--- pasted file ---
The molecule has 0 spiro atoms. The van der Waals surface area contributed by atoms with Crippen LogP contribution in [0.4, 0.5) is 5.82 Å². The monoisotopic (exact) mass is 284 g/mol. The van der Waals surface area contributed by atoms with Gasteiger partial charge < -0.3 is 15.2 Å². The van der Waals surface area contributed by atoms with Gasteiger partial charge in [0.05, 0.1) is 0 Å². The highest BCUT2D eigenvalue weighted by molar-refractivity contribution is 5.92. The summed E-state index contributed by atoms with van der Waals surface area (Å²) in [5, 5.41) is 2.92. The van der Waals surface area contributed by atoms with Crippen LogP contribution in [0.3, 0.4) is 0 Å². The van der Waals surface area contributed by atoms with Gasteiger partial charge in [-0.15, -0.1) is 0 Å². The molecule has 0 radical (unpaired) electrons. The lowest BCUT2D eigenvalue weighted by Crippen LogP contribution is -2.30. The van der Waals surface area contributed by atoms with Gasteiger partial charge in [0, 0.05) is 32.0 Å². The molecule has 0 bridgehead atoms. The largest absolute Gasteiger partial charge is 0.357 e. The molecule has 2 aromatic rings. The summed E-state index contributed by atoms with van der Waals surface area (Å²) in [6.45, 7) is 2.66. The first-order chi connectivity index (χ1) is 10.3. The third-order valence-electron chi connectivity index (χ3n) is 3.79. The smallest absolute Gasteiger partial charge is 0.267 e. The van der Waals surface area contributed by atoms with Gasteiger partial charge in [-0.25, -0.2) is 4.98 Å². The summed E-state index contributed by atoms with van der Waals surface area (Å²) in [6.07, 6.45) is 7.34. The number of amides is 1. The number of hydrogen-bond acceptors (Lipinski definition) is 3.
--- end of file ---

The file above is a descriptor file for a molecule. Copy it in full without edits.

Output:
The molecule has 0 spiro atoms. The van der Waals surface area contributed by atoms with Crippen LogP contribution in [0.4, 0.5) is 5.82 Å². The monoisotopic (exact) mass is 284 g/mol. The van der Waals surface area contributed by atoms with Gasteiger partial charge < -0.3 is 15.2 Å². The van der Waals surface area contributed by atoms with Gasteiger partial charge in [0.05, 0.1) is 0 Å². The highest BCUT2D eigenvalue weighted by molar-refractivity contribution is 5.92. The summed E-state index contributed by atoms with van der Waals surface area (Å²) in [5, 5.41) is 2.92. The van der Waals surface area contributed by atoms with Crippen LogP contribution in [0.3, 0.4) is 0 Å². The van der Waals surface area contributed by atoms with Gasteiger partial charge in [-0.15, -0.1) is 0 Å². The molecule has 0 radical (unpaired) electrons. The lowest BCUT2D eigenvalue weighted by Crippen LogP contribution is -2.30. The van der Waals surface area contributed by atoms with Gasteiger partial charge in [0, 0.05) is 32.0 Å². The molecule has 0 bridgehead atoms. The largest absolute Gasteiger partial charge is 0.357 e. The molecule has 2 aromatic rings. The summed E-state index contributed by atoms with van der Waals surface area (Å²) in [6.45, 7) is 2.66. The first-order chi connectivity index (χ1) is 10.3. The third-order valence-electron chi connectivity index (χ3n) is 3.79. The smallest absolute Gasteiger partial charge is 0.267 e. The van der Waals surface area contributed by atoms with Gasteiger partial charge in [-0.25, -0.2) is 4.98 Å². The summed E-state index contributed by atoms with van der Waals surface area (Å²) in [6.07, 6.45) is 7.34. The number of amides is 1. The number of hydrogen-bond acceptors (Lipinski definition) is 3.